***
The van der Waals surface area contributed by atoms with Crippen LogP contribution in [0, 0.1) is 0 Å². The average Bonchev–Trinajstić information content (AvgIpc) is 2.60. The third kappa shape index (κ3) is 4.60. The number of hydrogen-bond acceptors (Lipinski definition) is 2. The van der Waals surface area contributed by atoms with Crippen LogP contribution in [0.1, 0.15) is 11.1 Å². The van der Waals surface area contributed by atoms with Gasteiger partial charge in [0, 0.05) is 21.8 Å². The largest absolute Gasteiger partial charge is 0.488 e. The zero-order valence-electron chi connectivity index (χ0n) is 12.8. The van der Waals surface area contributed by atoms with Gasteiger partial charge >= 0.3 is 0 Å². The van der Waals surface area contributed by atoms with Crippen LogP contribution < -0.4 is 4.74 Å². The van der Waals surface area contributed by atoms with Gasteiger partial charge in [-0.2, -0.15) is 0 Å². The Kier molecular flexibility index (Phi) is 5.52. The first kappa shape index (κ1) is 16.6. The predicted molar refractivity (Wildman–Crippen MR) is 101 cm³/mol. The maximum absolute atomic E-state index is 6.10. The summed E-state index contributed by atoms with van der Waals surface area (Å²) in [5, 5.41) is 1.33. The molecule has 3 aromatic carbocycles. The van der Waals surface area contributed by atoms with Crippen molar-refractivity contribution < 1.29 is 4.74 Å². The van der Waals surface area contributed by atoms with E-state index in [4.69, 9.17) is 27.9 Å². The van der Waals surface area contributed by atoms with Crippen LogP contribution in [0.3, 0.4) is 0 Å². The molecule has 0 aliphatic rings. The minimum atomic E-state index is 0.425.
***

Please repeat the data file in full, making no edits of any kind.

The van der Waals surface area contributed by atoms with Crippen LogP contribution in [0, 0.1) is 0 Å². The average Bonchev–Trinajstić information content (AvgIpc) is 2.60. The third kappa shape index (κ3) is 4.60. The number of hydrogen-bond acceptors (Lipinski definition) is 2. The van der Waals surface area contributed by atoms with Crippen LogP contribution in [0.1, 0.15) is 11.1 Å². The van der Waals surface area contributed by atoms with Gasteiger partial charge in [0, 0.05) is 21.8 Å². The largest absolute Gasteiger partial charge is 0.488 e. The zero-order valence-electron chi connectivity index (χ0n) is 12.8. The van der Waals surface area contributed by atoms with Gasteiger partial charge >= 0.3 is 0 Å². The van der Waals surface area contributed by atoms with Crippen LogP contribution < -0.4 is 4.74 Å². The van der Waals surface area contributed by atoms with Gasteiger partial charge in [-0.2, -0.15) is 0 Å². The Kier molecular flexibility index (Phi) is 5.52. The first kappa shape index (κ1) is 16.6. The predicted molar refractivity (Wildman–Crippen MR) is 101 cm³/mol. The maximum absolute atomic E-state index is 6.10. The summed E-state index contributed by atoms with van der Waals surface area (Å²) in [5, 5.41) is 1.33. The molecule has 3 aromatic carbocycles. The van der Waals surface area contributed by atoms with Crippen molar-refractivity contribution < 1.29 is 4.74 Å². The van der Waals surface area contributed by atoms with E-state index in [4.69, 9.17) is 27.9 Å². The van der Waals surface area contributed by atoms with Crippen LogP contribution in [0.3, 0.4) is 0 Å². The molecule has 0 aliphatic rings. The minimum atomic E-state index is 0.425.